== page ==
The Growing theme is largely a humanities based project with a focus on the driving question: 'What factors affect growth?'.
In terms of Geography, students will study various different settlement types and will consider what factors make a good settlement. They will look at town development and growth. In addition, they will study population growth and factors that contribute to this with a particular focus on comparisons of MEDCs and LEDCs. This will culminate in a formal assessment at the end of the theme. Students will consider Boudicca and her battle against Roman invasion using historical sources to complete another formal assessment. Furthermore, students will consider personal issues around 'growing' in a PHSE day.
iRobotComputing
Science
English
Maths
PSHCEE
This theme connects two very different learning strands. The core of the theme, as suggested by the Driving Question, considers the future of robots from a socio-political point of view. In order to answer the driving question, students will first consider what it means to be human. Students will explore abstract concepts such as the soul, human rights and, to a certain extent, freedom.
Underpinning the more philosophical ideas is the study of concrete concepts relating to the mechanics of both robots and humans. Students will explore programming by first considering key mathematical principles and relating these to control.
WaterScience
Geography
English
Maths
Computing
PSHCEE
The Water theme is to a large extent a scientific theme which develops through ecology and physical geography into more social perspectives. Students develop an understanding of the significance of water by investigating the driving question, “How does water affect life on Earth?”. Students explore through Science and the Humanities then express their knowledge and understanding through Literacy, Numeracy and ICT tasks.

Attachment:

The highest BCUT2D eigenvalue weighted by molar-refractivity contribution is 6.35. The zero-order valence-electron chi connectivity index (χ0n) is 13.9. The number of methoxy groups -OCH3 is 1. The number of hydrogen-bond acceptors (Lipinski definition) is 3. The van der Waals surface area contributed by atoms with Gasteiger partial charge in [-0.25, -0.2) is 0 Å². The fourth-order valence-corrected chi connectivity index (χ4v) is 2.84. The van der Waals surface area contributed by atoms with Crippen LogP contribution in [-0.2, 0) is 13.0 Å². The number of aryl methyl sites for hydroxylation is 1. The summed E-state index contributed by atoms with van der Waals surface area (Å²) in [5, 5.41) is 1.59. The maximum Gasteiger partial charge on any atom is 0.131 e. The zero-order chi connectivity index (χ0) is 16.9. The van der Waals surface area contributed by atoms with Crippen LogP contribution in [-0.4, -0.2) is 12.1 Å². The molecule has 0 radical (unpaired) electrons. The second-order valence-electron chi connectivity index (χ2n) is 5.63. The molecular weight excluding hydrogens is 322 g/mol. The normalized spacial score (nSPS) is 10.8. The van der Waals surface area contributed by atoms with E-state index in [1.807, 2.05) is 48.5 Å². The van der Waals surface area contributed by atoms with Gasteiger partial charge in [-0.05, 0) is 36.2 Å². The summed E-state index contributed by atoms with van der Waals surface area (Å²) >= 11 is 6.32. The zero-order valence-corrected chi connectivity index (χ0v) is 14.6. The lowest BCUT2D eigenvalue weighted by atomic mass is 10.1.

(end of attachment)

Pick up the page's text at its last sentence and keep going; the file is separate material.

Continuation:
In Days of OldHistory
English
Drama
Maths
Computing
PSHCEE
The Days of Old project is a Humanities rich theme. Students will work towards answering the driving question by considering events that took place in Britain and the wider world during the Middle Ages. Students will explore the events surrounding The Norman Conquest in 1066 and investigate the way in which the Norman invaders maintained control of England. In order to do this, student will use and analyse primary and secondary sources and learn about bias. Significant emphasis is placed on the role of religion in Medieval Britain and students will consider the impact that religion and religious leaders have had on historical events such as the Crusades and the murder of Thomas Becket.
By the end of the theme students will be expected to answer the driving question and will be beginning to explore some of the more complex aspects of history such as cause and effect and continuity and change.
Black GoldScience
Geography
English
Maths
Computing
PSHCEE
The Black Gold theme follows the exciting timeline of oil from 50 million years ago to the present day. The theme begins by enabling students to understand how oil is formed and to undertake a collaborative research project to investigate its unique properties. Students then look at how oil affects plants and animals in the natural world.
Moving closer to the present day, students begin to look at how oil affects humans. Oil and Ancient Civilisations requires students to research ways in which different types of oils were used by ancient people, for example anointing, washing, cooking, heating, lighting and waterproofing. Students gather artefacts, print them out, write captions and arrange them chronologically to tell a story as if they were curating an exhibition.
As the theme progresses, students begin work on their own individual Black Gold timeline.